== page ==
Saturday, November 16, 2019

Hansel and Gretel’s purposeful storytelling and magical transition releases its charm at San Francisco Opera

In a family-friendly mix of good and evil and a delightful touch of hocus pocus, Engelbert Humperdinck’s most familiar opera, Hansel and Gretel, opened in a new production for San Francisco Opera on Friday night. Co-produced with London’s Royal Opera and both directed and designed by Antony McDjonald, the work pours out a good measure of more relaxed opera entertainment as the holiday season approaches.

Sasha Cooke as Hansel and Heidi Stober as Gretel 
That’s not to say that Humperdinck approached this Grimm brothers’ fairytale lightly. There’s so much glorious space to bask in with Humperdinck’s tapestry of meandering and effervescent melodies, musical landscapes and darker interjections to match the intensity of the heavyweight master of Bayreuth, Richard Wagner. And German librettist Adelheid Wette’s translated and sung English text for this two-hour, three-act 1893 opera is a rhyming cracker. 

McDonald has taken the more traditional and folkloric conceptual path and added characters of requisite largesse and vitality to its picture. A cuckoo clock that winds time from good times to poor above a proscenium-filled framed alpine setting sets the story in motion. It’s a cosy start that leads into the reality of Hansel and Gretel’s shirked at chore-ridden day. That the magic is kept at bay until Act 2’s evocative forest scene, one in which Hansel and Gretel’s dream becomes a wonderfully woven story of fairytale characters, is understandable. If not for Lucy Burge’s amusingly choreographed routines in Act 1 the kids of the audience might have demanded more. 

Michaela Martens as Mother and Alfred Walker as Father 
But then madness is mixed with magic in Act 3 when the witch’s house in the forest appears in a reference to Hitchcock’s  creepy Psycho mansion - a cake, in fact, with a giant knife sliced through the top. By this time, you can see how McDonald has purposefully transitioned the storytelling. After a fabulously sticky chocolatey end for the witch, it comes to land gently on the released children, angelically sung, in a thankfully not too bombastic god-guiding end of prayer’s value.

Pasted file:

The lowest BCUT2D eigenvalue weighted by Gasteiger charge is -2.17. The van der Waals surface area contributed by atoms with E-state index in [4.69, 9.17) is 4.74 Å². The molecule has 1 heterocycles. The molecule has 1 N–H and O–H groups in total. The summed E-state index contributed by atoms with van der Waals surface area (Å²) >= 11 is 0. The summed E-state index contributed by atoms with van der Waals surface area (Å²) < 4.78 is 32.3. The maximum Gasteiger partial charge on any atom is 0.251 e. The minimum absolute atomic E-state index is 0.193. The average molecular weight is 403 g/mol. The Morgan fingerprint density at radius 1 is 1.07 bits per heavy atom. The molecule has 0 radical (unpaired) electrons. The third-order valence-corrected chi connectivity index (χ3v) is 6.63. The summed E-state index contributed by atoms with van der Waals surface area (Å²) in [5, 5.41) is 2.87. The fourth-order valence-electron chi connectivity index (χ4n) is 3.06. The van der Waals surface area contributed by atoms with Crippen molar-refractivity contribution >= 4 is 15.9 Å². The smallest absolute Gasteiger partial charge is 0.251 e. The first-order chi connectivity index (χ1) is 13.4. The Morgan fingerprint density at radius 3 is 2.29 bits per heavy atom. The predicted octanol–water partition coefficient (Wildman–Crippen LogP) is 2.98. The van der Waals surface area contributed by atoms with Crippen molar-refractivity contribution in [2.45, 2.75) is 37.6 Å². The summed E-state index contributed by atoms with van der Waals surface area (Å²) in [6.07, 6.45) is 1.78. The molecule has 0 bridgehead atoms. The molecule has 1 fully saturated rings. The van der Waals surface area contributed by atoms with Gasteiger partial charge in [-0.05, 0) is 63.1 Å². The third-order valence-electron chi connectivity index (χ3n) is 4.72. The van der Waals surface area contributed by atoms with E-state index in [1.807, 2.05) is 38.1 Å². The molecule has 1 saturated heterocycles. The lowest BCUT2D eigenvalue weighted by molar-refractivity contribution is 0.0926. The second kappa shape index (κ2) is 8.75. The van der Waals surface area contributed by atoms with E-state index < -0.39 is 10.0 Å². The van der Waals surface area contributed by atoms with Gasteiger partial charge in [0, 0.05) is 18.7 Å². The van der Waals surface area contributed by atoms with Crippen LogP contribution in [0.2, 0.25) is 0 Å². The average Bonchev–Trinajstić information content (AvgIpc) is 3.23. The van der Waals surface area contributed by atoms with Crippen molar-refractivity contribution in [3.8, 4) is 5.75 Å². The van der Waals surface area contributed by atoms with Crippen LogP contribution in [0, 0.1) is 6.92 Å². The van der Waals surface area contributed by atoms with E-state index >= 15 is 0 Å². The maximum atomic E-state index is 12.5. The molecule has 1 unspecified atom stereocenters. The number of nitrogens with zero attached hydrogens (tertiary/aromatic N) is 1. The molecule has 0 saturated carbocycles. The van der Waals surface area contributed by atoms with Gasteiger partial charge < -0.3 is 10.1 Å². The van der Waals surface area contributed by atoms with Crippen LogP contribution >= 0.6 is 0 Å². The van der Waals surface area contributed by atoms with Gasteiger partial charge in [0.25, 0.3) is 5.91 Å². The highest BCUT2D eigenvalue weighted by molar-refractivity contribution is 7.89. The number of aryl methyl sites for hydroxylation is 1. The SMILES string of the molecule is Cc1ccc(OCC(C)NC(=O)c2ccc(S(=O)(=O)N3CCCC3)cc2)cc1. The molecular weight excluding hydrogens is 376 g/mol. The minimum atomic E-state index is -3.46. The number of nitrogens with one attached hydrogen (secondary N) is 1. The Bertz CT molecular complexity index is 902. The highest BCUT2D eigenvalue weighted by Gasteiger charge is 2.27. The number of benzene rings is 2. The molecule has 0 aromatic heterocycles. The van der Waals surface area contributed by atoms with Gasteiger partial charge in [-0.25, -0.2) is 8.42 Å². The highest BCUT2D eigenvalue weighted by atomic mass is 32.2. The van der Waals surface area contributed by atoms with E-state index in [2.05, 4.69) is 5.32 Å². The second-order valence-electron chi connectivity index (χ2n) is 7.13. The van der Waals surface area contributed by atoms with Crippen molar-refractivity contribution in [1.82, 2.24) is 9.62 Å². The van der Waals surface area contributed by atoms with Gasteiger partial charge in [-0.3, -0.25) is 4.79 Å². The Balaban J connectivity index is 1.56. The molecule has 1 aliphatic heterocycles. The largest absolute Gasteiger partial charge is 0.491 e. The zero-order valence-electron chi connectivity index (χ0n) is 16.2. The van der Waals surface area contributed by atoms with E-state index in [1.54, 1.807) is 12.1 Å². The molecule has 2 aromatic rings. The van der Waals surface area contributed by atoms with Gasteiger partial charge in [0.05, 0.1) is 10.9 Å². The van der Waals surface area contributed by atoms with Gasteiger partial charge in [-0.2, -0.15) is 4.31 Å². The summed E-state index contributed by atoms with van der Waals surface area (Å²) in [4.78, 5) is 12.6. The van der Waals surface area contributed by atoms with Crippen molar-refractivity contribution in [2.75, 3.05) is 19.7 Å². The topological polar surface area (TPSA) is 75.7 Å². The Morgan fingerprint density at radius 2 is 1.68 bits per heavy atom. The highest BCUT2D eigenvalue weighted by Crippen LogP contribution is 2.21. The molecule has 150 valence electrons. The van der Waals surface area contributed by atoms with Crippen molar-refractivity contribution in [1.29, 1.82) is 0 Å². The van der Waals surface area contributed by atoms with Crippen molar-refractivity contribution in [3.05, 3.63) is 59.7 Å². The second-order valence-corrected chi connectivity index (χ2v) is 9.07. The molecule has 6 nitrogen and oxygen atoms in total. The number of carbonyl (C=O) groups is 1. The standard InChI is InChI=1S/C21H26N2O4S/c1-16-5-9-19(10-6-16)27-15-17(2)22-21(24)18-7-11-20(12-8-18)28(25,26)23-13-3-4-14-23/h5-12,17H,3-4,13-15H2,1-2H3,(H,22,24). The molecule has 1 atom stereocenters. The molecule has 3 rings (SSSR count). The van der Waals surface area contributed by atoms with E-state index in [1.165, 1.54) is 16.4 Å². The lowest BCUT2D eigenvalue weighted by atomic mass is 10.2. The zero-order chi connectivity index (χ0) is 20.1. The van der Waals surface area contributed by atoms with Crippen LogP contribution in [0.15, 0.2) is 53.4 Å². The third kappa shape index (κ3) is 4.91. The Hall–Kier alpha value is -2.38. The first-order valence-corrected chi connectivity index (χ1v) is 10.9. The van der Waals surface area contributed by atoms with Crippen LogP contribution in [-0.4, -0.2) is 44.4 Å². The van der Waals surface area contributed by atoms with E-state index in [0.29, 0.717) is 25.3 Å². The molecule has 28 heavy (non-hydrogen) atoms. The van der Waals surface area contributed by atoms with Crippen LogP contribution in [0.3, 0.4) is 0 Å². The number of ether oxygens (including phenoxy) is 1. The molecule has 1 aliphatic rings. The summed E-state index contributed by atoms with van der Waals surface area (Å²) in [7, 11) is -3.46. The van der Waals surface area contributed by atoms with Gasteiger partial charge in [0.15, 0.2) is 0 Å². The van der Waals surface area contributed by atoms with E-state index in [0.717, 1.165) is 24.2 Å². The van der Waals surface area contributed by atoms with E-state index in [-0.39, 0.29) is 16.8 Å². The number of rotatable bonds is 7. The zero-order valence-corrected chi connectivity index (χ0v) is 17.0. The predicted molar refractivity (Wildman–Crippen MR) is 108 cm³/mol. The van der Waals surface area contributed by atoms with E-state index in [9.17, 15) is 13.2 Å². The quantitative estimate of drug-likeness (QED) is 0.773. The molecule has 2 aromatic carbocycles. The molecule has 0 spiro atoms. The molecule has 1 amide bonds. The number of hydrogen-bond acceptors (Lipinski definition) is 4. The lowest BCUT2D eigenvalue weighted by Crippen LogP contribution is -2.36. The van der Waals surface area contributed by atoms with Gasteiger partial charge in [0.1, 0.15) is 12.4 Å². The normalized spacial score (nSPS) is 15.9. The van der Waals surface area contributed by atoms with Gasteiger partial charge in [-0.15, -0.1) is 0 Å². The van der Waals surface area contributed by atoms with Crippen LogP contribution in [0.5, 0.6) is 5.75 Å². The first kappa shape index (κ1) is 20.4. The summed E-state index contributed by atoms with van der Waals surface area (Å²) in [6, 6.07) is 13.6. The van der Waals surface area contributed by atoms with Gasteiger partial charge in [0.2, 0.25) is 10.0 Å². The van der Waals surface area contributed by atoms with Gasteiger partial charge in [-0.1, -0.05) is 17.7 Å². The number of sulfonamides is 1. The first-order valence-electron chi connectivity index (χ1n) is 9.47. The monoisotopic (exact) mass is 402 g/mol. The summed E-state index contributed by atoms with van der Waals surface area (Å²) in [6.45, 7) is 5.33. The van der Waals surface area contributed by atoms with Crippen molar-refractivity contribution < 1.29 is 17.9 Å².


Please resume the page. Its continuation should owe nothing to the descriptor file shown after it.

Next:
On opening night, mezzo-soprano Sasha Cooke was a clear standout, rich and resonant of voice as the more pragmatic Hansel and full of adorable cheekiness to go with it. Soprano Heidi Stober added radiance as the sensible and dreamy Gretel, producing the magnificent fullness of a soaring top but bogged down at times by fuzzy diction and phrasing that dissipated in the lower parts of the voice. Importantly, the operatic pair appear in their element as nimble young siblings who are more or less struggling with but learning to balance responsibility with easy-come fun and adventure.

Dream pantomime tableau from Hansel and Gretel
As the parents trying to balance their own issues, dark mezzo-soprano Michaela Martens and earthy baritone Alfred Walker were a powerful blend of contrast and connection with Martens giving tenor Robert Brubaker’s raggedly sung psychotic witch a run for his money in conjuring up menace. Ashley Dixon was invitingly warm as the Sandman and Natalie Image sprinkled her charms as the Dew Fairy.

Overall, however, some attention seemed needed from the cast in projecting more consistently and smoothly. And, despite the gorgeously pronounced patches of expansive music under the baton of Christopher Franklin, the music occasionally ran its own show. With a three-week performance run to come, there’s wriggle room for tweaking such details. Hansel and Gretel is one of the great operatic joys of opera and once seen and heard, as little nippers sing out for, it’s hard not to imagine its story told in any other way.

Hansel and Gretel 
San Francisco Opera 
War Memorial Opera House
Until 7th December 2019

Production Photos: Cory Weaver

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